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Re: Difficult Packaging Practices




Sam Hartman <hartmans@xxxxxxxxxx> writes:

> I think it's a combination of a lot of things.  We have high standards,
> a lot of complexity, and you have to get most or all of that right to
> contribute.  You have to have a package that meets our standards.  You
> have to have a copyright file that meets our standards.  You have to be
> able to figure out our processes.  You have to be willing to follow our
> processes.  And you eventually have to deal with the PGP mess.

> If you don't find value in the things where we have high standards,
> Debian doesn't make a lot of sense.  If you just want to get upstream's
> idea of their package onto a system with their release schedule and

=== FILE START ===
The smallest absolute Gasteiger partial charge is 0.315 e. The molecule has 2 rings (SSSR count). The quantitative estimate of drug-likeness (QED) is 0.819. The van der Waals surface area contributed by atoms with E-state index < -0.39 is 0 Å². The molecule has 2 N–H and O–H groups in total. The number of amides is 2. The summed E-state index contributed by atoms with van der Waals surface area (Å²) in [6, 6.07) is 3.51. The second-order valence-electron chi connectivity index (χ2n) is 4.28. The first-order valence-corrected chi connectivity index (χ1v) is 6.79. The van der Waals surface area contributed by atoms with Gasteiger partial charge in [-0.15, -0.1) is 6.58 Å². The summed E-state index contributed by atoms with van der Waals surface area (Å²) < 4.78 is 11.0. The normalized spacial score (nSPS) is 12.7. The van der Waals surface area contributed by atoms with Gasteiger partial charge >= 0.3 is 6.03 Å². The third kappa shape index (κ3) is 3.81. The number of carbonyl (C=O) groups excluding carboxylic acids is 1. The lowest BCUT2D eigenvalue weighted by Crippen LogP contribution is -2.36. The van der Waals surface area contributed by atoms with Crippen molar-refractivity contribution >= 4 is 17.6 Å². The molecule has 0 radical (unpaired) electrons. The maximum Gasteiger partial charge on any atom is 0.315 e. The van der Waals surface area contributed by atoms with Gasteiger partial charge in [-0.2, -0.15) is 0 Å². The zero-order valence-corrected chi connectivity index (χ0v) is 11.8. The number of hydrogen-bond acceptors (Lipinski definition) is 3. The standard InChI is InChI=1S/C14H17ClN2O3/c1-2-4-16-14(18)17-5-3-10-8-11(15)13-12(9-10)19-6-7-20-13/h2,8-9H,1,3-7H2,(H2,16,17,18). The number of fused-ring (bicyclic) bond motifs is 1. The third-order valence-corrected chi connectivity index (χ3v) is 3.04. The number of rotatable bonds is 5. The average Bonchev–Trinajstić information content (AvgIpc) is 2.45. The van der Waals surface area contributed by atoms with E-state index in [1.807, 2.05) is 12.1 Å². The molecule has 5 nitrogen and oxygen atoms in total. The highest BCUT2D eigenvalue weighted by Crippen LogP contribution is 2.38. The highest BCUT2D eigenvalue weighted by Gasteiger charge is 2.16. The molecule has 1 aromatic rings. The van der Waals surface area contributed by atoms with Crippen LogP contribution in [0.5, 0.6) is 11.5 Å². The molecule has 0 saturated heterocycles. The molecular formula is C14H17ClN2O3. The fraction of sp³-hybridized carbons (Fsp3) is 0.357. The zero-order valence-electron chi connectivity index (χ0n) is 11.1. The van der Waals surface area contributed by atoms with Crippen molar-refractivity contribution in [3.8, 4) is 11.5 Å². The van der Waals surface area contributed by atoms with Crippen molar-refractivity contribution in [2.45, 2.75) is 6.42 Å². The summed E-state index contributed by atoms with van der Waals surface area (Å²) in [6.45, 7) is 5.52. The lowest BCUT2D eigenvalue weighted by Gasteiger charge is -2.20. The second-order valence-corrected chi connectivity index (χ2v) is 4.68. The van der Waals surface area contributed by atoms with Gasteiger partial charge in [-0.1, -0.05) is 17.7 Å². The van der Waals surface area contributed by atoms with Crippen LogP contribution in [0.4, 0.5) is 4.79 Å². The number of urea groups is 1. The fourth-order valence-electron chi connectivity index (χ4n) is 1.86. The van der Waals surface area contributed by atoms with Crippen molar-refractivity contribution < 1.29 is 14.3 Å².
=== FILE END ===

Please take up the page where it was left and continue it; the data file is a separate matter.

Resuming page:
> their recommended dependency versions, there are better ways than
> getting a package into Debian.

This is my experience as well.  I've occasionally tried to get people at
work (at various jobs) interested in packaging software for Debian,
without all that much success.  The problem seems less any one specific
thing and more that they're perfectly content with a Debian package
created by running fpm on some install tree, and don't see the point in
doing any more work than that.  This is usually in the context where
there's some other config management system in use, so to them all the
packaging format is good for is as a container of files with a version
number attached.

It's not that they don't understand the merits of having what they think
of as the base operating system properly maintained and integrated; it's
more that they don't see any value in doing that work for the incremental
thing that they're adding.  They cobble together some combination of local
config management and a deployment method until it works and then move on
to some (from their perspective) more interesting problem.

-- 
Russ Allbery (rra@xxxxxxxxxx)               <http://www.eyrie.org/~eagle/>